Since graduating back in 2006, I’ve carved out a career working with small IT and tech businesses.
During this time, I’ve clocked up a lot of experience trying and testing different marketing techniques, content and strategies to see what works well – and the things that should outright be avoided at all costs.
The following 3 things are areas where I see small tech companies falling down most often. By highlighting their errors, my hope is that your blog won’t fall foul of these mistakes.
Who is your audience?
This is genuinely marketing 101 and yet I’ve worked with so many companies that fail to get it right. The conversation usually goes like this:
Me: “So who is your target audience?”
Client: “Well, everyone can use our product. It doesn’t matter if they’re big or small, what sector they work in, or what their roles is, anyone can benefit.”
Let’s assume for a second that this is right – that doesn’t mean that the whole world is your target audience.
Your target audience comprises the people you’re actively going to invest time and effort going after, perhaps because they’re the most profitable, have a more pressing need, or it’s easier to engage the right person.
For example, a sole trader may have use for your product, but if it means spending the same level of effort to secure them as a 200-person organisation, which are you better actively targeting?
The most insightful thing you can do is to profile your existing and past customers. Spend time analysing the following things about the company:
- job role of the person you engaged
- length of its sales cycle
- cost of sales
- number and roles of ‘influencers’ involved in the sales process
- deal size in terms of revenue and profitability
Once you look at this data set, you’ll start to identify your ‘sweet spot’. Usually, this is your target audience.
It may be that you still attract ‘everyone and anyone’, but when you’re actively promoting your business, you need to write content that speaks to your sweetspot.
When you’re speaking to the pain points, challenges and opportunities this audience is facing, you’re far more likely to hook them in and engage them, rather than have your blog passed over as another piece of generic copy.
Using jargon safely
I’ve talked before about how industry jargon means nothing unless you’re on the inside.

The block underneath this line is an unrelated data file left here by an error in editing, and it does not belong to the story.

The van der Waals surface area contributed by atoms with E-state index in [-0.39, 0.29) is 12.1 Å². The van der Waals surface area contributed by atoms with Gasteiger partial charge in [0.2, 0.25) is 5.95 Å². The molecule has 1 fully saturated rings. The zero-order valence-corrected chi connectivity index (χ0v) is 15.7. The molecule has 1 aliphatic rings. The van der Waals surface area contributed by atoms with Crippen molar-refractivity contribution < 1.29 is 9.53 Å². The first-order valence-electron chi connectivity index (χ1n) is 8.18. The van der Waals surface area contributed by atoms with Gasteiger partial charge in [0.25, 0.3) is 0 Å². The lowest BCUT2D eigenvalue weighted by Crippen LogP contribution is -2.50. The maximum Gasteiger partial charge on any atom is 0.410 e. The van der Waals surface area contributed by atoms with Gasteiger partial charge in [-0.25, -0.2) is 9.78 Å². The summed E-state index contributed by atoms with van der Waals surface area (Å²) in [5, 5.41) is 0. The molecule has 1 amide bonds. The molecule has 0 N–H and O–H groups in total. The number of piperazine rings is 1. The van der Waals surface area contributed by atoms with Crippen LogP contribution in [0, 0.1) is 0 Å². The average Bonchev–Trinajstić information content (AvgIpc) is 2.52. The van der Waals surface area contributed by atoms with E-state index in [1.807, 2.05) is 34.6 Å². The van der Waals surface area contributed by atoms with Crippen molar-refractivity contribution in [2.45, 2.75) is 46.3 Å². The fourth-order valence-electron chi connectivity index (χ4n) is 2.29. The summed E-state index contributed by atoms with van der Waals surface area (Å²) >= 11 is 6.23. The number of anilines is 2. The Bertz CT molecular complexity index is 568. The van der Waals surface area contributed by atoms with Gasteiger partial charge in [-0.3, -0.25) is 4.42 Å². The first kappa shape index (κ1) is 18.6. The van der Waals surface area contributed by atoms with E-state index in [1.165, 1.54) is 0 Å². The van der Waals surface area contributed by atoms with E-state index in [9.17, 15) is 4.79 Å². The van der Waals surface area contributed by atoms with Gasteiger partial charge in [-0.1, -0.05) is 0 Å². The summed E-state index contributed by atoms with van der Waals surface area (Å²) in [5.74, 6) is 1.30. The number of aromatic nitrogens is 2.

But even if you are on the inside, there are certain words, phrases and acronyms that have several meanings.
Taken the wrong way, your copy is going to cause confusion and force your audience to go elsewhere to find the information they crave.
Jargon can be a good way to demonstrate to your audience that you’re speaking their language.
When I talk to clients, I’m often asked about my experience in the IT and tech space, and being able to reel off terms like ‘cloud’, ‘data’, ‘SaaS’ and ‘cybersecurity’ is usually enough to provide the reassurance they need.
I still spell out what I mean by ‘SaaS’. While it’s common enough that my clients would know it means ‘software-as-a-service’, the scope of SaaS is so broad that I provide examples of the types of companies I’ve worked within in this space:
For example, my SaaS clients past and present offer products within data protection, business processes, and governance risk and compliance.
I’d always advocate spelling things out the first time, just to be sure.
The curse of knowledge
There’s a wonderful book called “Made to Stick” by Chip and Dan Heath, which details ‘the curse of knowledge’ – the idea that once we know something it’s hard to imagine what it’s like not to know it.
I’ve fallen in love with this phrase because if perfectly encapsulates the issue a lot of small businesses face, particularly in the IT and tech space.
In the process of creating these innovative, game-changing platforms, they get too close to the detail and suddenly it becomes virtually impossible to imagine how the user might experience their platform.
They don’t realise that users won’t instinctively know where to click, how to perform certain actions or know how to change settings.
They also talk about their technology in certain ways or develop cute soundbites that don’t mean a lot unless you understand the technology that sits behind it.
To overcome the curse of knowledge, the authors advocate transforming your ideas and using some of the principles of storytelling technique to tell the story in a new or different way to create interest and intrigue.
By sprinkling storytelling elements into your blogs, they’re going to hit the emotional cues that compel your target audience to take action.
Need some help?
If you’re thinking seriously about using blogging as a key tactic to fuel your marketing strategy, send me a message.
When used correctly, blogging has the power to achieve wonderful things for your business, raising awareness of your brand, products/services, and generating a steady drip-feed of leads for your sales pipeline.